War is a recurring theme in the 2016 CBCA shortlisted books and dominates the picture book category.
Ride Ricardo Ride by Phil Cummings, illustrated by Shane Devries (Omnibus Books, Scholastic Australia) has an Italian war setting, where the soldiers are portrayed as menacing shadows. It particularly looks at the relationship between Ricardo and his father, who work together on Ricardo’s bike (a major symbol in the book).
The illustrations include panels superimposed over larger digital paintings and strategic cropping of heads, and it looks to be influenced by the artwork of John Brack.
Suri’s Wall by Lucy Estela, illustrated by Matt Ottley (Penguin Random House) has the inevitable sorry pairing of war and refugees.
Suri is treated with suspicion by the other children who live with her behind the wall because she is tall. But her height enables her to look over the wall to see the devastation beyond. However, she tells them tales of very different settings inspired by imagination and beauty. Themes include occupation, difference, imagination, resilience, compassion and hope. Books with similar issues and themes are The Cat at the Wall by Deborah Ellis, The Wall by William Sutcliffe and The Kites are Flying by Michael Morpurgo.
Flight by Nadia Wheatley, illustrated by Armin Greder (Windy Hollow Books) has already been shortlisted for the NSW Premier’s Literary awards – the Patricia Wrightson prize. It begins with a small family fleeing into the desert to escape persecution, which parallels the Biblical story of Mary, Joseph and Jesus fleeing to Egypt. It shows how “an ancient story becomes a fable for our times”. The merging of the Biblical story with a contemporary refugee tale has been more than seven years in the making with prominent author Nadia Wheatley (My Place, Papunya) writing many drafts.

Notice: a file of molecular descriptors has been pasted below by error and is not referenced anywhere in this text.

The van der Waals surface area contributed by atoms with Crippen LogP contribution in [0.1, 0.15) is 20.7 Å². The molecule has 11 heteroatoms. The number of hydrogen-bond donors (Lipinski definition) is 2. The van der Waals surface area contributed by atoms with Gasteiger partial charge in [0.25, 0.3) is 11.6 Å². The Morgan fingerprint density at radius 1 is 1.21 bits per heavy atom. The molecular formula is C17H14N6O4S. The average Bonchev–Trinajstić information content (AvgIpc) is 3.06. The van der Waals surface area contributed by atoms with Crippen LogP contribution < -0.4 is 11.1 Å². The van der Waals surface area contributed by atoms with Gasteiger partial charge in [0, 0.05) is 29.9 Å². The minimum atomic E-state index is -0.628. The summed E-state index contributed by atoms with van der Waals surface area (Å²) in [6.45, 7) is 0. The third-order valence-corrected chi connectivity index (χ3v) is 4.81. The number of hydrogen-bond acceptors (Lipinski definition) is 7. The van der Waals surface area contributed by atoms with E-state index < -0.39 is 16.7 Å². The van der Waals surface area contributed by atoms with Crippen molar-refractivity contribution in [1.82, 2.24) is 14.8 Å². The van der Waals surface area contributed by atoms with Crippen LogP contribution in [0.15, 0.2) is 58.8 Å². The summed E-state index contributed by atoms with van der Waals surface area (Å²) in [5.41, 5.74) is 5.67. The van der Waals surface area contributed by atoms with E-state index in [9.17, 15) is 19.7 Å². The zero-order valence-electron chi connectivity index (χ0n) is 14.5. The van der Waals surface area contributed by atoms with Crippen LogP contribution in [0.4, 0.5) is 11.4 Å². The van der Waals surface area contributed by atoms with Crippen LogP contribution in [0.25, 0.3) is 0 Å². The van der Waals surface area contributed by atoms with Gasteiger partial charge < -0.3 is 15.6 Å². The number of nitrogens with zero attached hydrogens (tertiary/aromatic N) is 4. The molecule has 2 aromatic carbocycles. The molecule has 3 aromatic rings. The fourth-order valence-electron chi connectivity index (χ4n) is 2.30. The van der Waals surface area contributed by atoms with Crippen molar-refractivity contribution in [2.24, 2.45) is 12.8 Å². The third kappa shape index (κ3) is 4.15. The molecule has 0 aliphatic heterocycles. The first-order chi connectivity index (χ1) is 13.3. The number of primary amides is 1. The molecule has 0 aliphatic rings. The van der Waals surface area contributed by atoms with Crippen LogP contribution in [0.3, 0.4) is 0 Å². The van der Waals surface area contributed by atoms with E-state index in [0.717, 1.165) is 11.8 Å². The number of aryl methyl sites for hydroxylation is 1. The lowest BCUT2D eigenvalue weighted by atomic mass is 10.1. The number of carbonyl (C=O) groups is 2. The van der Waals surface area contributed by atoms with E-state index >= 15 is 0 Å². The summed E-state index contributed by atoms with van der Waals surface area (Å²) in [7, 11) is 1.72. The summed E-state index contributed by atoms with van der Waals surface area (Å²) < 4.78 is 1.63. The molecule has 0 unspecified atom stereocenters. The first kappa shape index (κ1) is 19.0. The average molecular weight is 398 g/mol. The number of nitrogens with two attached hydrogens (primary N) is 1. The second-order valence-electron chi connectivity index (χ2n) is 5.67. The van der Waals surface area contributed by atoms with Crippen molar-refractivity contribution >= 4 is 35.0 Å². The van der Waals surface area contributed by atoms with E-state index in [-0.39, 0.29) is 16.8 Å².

And the Band Played Waltzing Matilda by Bruce Whatley & Eric Bogle (Allen & Unwin) is a confronting anti war cry. It is a ballad as a protest song – and is not for young readers. It’s about Gallipoli, although written in response to the Vietnam War. It is structured around the Eric Bogle song, as well as Waltzing Matilda.
The illustrations could be compared with Whatley’s illustrations for Jackie French’s The Beach they Called Gallipoli (digitally manipulated photos & pen in watercolour and acrylic collages). Here the illustrations feature searing line drawings, allusive blood splotches and are dominated by the narrator soldier’s direct gaze.
One Step at a Time by Jane Jolly (who wrote Tea and Sugar Christmas), illustrated by Sally Heinrich (Midnight Sun Publishing), explores the repercussions of land mines in Burma. The illustrations are reproductions of hand coloured lino prints. Panelling (panel strips) and movement lines are used effectively across the cover and elsewhere. Repeated motifs of elephants and other symbols make decorative borders but the underlying issue in this book is not pretty.
My Dead Bunny by Sigi Cohen, illustrated by James Foley (Walker Books) is not a war story in the conventional sense, although it is raising heated views. It is a zombie rabbit tale, told with over the top humour and rhyming couplets: “I poked at Bradley with a stick – his fur was muddy, damp and thick, and in his final resting place, the worms had tried to eat his face”. The illustrations are in digital comic style using a predominately black and white colour scheme with sparing touches of lime and orange.